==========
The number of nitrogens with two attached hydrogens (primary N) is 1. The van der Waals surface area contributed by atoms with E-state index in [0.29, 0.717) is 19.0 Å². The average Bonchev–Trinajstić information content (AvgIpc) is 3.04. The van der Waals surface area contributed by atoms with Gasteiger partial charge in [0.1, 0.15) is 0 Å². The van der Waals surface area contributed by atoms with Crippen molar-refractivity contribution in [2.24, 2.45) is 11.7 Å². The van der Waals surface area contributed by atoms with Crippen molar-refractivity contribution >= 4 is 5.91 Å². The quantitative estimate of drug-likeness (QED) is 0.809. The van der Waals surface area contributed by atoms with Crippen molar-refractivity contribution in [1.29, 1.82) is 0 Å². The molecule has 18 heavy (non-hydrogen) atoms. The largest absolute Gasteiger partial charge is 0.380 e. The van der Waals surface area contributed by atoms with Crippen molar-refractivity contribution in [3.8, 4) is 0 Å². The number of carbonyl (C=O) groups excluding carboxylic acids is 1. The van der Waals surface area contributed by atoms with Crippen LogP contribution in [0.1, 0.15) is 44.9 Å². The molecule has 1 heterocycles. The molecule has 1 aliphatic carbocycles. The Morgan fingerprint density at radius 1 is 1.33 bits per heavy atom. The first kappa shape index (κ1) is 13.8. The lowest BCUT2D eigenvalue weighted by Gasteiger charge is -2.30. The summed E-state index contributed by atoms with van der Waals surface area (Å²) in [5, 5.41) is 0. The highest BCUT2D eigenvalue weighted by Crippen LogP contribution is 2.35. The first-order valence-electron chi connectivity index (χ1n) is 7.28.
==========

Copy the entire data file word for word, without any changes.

The number of nitrogens with two attached hydrogens (primary N) is 1. The van der Waals surface area contributed by atoms with E-state index in [0.29, 0.717) is 19.0 Å². The average Bonchev–Trinajstić information content (AvgIpc) is 3.04. The van der Waals surface area contributed by atoms with Gasteiger partial charge in [0.1, 0.15) is 0 Å². The van der Waals surface area contributed by atoms with Crippen molar-refractivity contribution in [2.24, 2.45) is 11.7 Å². The van der Waals surface area contributed by atoms with Crippen molar-refractivity contribution >= 4 is 5.91 Å². The quantitative estimate of drug-likeness (QED) is 0.809. The van der Waals surface area contributed by atoms with Crippen molar-refractivity contribution in [1.29, 1.82) is 0 Å². The molecule has 18 heavy (non-hydrogen) atoms. The largest absolute Gasteiger partial charge is 0.380 e. The van der Waals surface area contributed by atoms with Crippen molar-refractivity contribution in [3.8, 4) is 0 Å². The number of carbonyl (C=O) groups excluding carboxylic acids is 1. The van der Waals surface area contributed by atoms with Crippen LogP contribution in [0.1, 0.15) is 44.9 Å². The molecule has 1 heterocycles. The molecule has 1 aliphatic carbocycles. The Morgan fingerprint density at radius 1 is 1.33 bits per heavy atom. The first kappa shape index (κ1) is 13.8. The lowest BCUT2D eigenvalue weighted by Gasteiger charge is -2.30. The summed E-state index contributed by atoms with van der Waals surface area (Å²) in [5, 5.41) is 0. The highest BCUT2D eigenvalue weighted by Crippen LogP contribution is 2.35. The first-order valence-electron chi connectivity index (χ1n) is 7.28.